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Abstract

Armed hostilities in both inter-state as well as intra-state conflicts are often considered as prototypical examples of a force majeure situation. Nevertheless, there is little recent judicial practice addressing the defence, both in general as well as with regard to armed hostilities. In this regard, investment tribunals have the potential to considerably contribute to the further development of general international law. While inter-state conflicts have become a rare occurrence, the recent decade has seen a number of intra-state conflicts with implications for foreign investors, in particular in the wake of the ‘Arab Spring’. When faced with an exceptional situation, such as the occurrence of armed hostilities on their territory, host states might seek relief by invoking force majeure. This chapter examines to what extent that is possible. It explores under which circumstances armed hostilities might meet the constituent elements of force majeure under general international law. In that regard, it also considers the interaction of the most pertinent treatment standards enshrined in investment treaties – namely full protection and security and so-called war clauses – with force majeure under the law of state responsibility. Moreover, it addresses potential procedural requirements and the legal consequences of a successful invocation.

In: Investments in Conflict Zones
In: General Principles and the Coherence of International Law

Abstract

This contribution argues for a climate-sensitive reading of the mandate of peacekeeping operations. In recent years, the recognition has taken hold that climate change constitutes both one of the greatest current threats to human rights as well as a significant amplifier of conflict. In a number of host countries to peacekeeping operations, the magnitude of the effects of climate change and their impact on the physical well-being of local populations became increasingly clear. Against that background, the contribution argues that ‘protection of civilians’ (‘POC’) mandates may translate into certain positive human rights obligations of international organizations (‘IOs’) and Troop Contributing Countries (‘TCCs’) in the context of climate change effects. The contribution highlights several legal questions arising against the background of a quickly developing policy framework, including on attribution and the extraterritorial applicability of human rights. The argument is developed in regard to the United Nations Mission in South Sudan (‘UNMISS’), which in late 2022 has seen large-scale flooding threatening the largest UNMISS protection of civilians site in Bentiu, hosting over 100,000 internally displaced persons (IDPs). It concludes by setting out what a climate-sensitive reading of UNMISS’ POC mandate might entail from a human rights perspective.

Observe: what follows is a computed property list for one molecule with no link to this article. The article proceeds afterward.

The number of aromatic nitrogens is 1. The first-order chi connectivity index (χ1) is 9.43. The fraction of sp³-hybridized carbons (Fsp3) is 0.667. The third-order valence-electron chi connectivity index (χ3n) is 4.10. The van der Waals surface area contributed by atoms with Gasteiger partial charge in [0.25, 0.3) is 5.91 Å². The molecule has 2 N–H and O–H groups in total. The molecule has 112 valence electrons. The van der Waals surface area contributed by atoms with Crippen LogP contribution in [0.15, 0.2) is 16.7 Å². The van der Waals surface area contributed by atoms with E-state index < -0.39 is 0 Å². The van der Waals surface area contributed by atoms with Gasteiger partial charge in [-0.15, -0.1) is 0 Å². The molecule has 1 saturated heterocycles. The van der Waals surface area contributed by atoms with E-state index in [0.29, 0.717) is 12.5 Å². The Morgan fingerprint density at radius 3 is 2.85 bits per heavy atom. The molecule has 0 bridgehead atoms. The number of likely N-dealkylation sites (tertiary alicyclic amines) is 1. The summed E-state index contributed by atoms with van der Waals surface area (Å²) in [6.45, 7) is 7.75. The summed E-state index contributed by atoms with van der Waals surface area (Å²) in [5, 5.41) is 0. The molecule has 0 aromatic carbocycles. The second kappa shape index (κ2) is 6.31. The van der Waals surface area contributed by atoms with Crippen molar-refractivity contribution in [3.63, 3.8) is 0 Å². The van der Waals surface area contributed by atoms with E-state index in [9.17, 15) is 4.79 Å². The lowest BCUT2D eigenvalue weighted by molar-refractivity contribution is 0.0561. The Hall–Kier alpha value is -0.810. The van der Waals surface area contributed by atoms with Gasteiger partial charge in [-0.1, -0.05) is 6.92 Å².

Open Access
In: Max Planck Yearbook of United Nations Law Online